I am working with the Office of Educational Technology (OET) at the U.S. Department of Education to research and write a collection of stories for the OET Story Tool as part of a new pilot project and I was hoping ACTEM
readers might be able to help us!

The OET has a Story Tool that collects and shares short narratives that describe exemplary educational technology policies and practices in schools across the country. See some example stories on the US-DOE website…

Specifically, we are looking for stories on certain topics including:

  • Technology use w/early learners
  • Accessibility and universal design for learning
  • Active use of technology (e.g. AR/VR, games, coding, media production, etc.)

Each story will identify a challenge faced by a school, district, or state as well as how the institution leveraged technology to address the challenge. In highlighting these stories, we hope to provide actionable examples that other schools, districts, or states might learn from and replicate.

If you have a story to tell, please contact Jennifer Orr directly at: Each collection will include ten stories, so it isn’t guaranteed that every story will be highlighted in this round.

Spurwink ALLTECH opens store in Portland

Website Launch and Store Opening

Spurwink-ALLTECH logoSpurwink ALLTECH has announced the re-opening of the Assistive Techology Equipment Reuse and Loan Store in Portland and the launch of the new website

Equipment Reuse

The new Portland location at 892 Riverside Street, offers consumers access to gently-used recycled durable medical equipment at a much-reduced cost, as well as short-term loans of Assistive Technology equipment. Some items available for purchase or loan include scooters, wheelchairs, canes, and bath chairs.

The Assistive Techology Equipment Reuse and Loan Store, which  was previously located in Bangor, also accepts donations of gently-used durable medical equipment to be cleaned and repaired and offered to consumers.


The Portland store will also house ALLTECH’s assistive technology demo and loaner program. With over 140 AT devices in the inventory, the demo/loan program allows Mainer to try before they buy.


Store Location

892 Riverside Street
Portland, ME 04103

Store hours are:

Mondays, Tuesdays, and Thursdays, 9:00 am – 3:00 pm
Friday, 9:00 am – 12:00 pm
Wednesday, Closed

For more information, please call at 207-535-2017 to ask any questions.

New Website

For additional information about ALLTECH’s recycle and reuse program, AT demo and loaner program, or about additional services that ALLTECH offers, please visit the new website at


AFARI Mobility Device featured in exhibit

AFARI deviceNews from the University of Maine’s Center for Community Inclusion and Disability Studies (CCIDS)…

The AFARI Mobility Device, co-invented by CCIDS professors Elizabeth DePoy and Stephen Gilson, is part of the current Access+Ability exhibition at the Cooper Hewitt, Smithsonian Design Museum in New York City.

Here are links to some recent articles about the exhibit and/or AFARI:

Spurwink ALLTECH moves AT Reuse Store to Portland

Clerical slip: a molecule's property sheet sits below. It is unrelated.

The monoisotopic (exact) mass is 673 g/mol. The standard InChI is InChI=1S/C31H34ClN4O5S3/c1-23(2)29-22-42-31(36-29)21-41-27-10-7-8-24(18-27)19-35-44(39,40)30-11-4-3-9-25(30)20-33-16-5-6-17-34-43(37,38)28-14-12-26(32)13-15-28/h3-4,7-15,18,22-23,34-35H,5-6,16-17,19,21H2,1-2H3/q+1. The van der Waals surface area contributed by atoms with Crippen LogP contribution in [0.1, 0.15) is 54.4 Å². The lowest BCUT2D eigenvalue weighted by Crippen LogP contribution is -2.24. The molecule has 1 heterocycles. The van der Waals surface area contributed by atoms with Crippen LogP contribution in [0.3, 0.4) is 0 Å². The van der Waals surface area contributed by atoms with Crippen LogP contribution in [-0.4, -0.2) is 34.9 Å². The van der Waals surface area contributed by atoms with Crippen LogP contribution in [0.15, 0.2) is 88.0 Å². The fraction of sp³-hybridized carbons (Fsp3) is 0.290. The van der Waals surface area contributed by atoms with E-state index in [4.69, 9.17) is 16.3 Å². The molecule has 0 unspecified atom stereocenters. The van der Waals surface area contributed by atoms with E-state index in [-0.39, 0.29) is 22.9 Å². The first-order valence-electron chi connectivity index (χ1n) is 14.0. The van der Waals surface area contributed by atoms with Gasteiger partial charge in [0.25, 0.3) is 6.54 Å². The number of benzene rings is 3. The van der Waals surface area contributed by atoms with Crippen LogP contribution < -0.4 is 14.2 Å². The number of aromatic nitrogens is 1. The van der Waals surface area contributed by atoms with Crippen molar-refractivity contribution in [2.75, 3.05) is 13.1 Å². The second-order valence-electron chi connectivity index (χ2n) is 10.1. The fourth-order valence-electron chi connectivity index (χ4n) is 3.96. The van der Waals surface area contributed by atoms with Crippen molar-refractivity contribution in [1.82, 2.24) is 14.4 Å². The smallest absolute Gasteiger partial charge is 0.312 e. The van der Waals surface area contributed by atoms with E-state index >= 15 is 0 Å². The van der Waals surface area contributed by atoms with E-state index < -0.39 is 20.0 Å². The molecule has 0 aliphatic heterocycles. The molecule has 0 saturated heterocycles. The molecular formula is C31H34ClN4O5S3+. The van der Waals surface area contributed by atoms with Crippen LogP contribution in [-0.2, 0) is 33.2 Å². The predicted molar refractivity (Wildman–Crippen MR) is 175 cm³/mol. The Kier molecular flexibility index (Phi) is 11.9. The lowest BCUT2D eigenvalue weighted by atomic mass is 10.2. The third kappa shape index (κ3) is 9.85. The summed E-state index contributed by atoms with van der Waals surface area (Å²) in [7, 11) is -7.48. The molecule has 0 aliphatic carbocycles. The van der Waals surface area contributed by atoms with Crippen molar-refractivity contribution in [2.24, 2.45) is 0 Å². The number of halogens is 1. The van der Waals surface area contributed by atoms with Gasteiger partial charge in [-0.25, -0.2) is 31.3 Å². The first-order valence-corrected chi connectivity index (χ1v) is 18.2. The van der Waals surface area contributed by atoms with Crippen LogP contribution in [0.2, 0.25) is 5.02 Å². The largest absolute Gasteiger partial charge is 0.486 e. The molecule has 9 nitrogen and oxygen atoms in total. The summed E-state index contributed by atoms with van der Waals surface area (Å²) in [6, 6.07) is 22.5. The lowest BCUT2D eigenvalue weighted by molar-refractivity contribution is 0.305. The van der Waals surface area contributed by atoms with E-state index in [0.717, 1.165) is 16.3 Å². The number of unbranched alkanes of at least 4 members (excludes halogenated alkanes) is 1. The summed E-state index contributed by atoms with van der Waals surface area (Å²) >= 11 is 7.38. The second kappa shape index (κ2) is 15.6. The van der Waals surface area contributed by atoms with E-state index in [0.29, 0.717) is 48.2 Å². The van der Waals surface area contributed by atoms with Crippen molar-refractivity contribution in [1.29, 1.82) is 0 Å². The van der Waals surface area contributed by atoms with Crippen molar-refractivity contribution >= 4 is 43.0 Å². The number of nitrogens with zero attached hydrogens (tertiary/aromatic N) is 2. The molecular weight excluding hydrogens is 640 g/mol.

Spurwink: Going the distanceSpurwink ALLTECH is pleased to announce the relocation of their Assistive Technology Reuse and Equipment Loan store to Portland.

The address of our store is:

892 Riverside Street
Portland, ME 04103


The new phone number is 207-535-2017

The store’s hours of operation will be:

Monday – 9:00 am – 3:00 pm
Tuesday – 9:00 am – 3:00 pm
Wednesday – Closed
Thursday – 9:00 am – 3:00 pm
Friday – 9:00 am – Noon

Spurwink ALLTECH will also be launching a new website within the next few weeks. The address will be

For further information about the store, our services, and other general questions please contact Lou Isom at 535-2017 or at or Eric Campbell at 207-871-1200 or at

Spurwink ALLTECH is in need of donations for their new location. Please share this information with anyone that might be looking to donate any gently used items such as canes, wheelchairs, walkers, scooters, bath chairs, commodes, etc.

AT helps Maine orchard grow

AgrAbility logoThe Sun Journal recently published an article about the Pietree Farm in Sweden, Maine describing how the Maine AgrAbility project helped Stephen and Tabitha King make the farm more accessible so their daughter Naomi (who has a progressive muscular disorder) could continue to work.

The article notes, “King was adamant about making the whole farm accessible — not just for herself but for anyone who might like to visit the farm. She understood, better than most, how alienating it can be for a person with limited mobility to visit businesses, even those that claim to be accessible, only to find a ramp leading to a 6-inch step, or a bathroom with a trash can blocking the way where a wheelchair might need the space to maneuver.”

Quoting from the article:

“Maine AgrAbility is a nonprofit collaboration among the University of Maine Cooperative Extension, Goodwill Industries Northern New England and Alpha One. A grant from the USDA National Institute of Food and Agriculture funds the program that came into existence through the 1990 Farm Bill. The first eight state programs received funding in 1991. As funding increased, more state programs were added across the US.

“Maine was first funded as part of a tri-state effort with New Hampshire and Vermont in 1996. In 2010, Maine was awarded single state funding to address the needs of Maine farmers and farm workers. Lani Carlson is the Maine AgrAbility project coordinator.”

Read the whole article on the Sun Journal website…

Learn more about the Maine AgrAbility Project…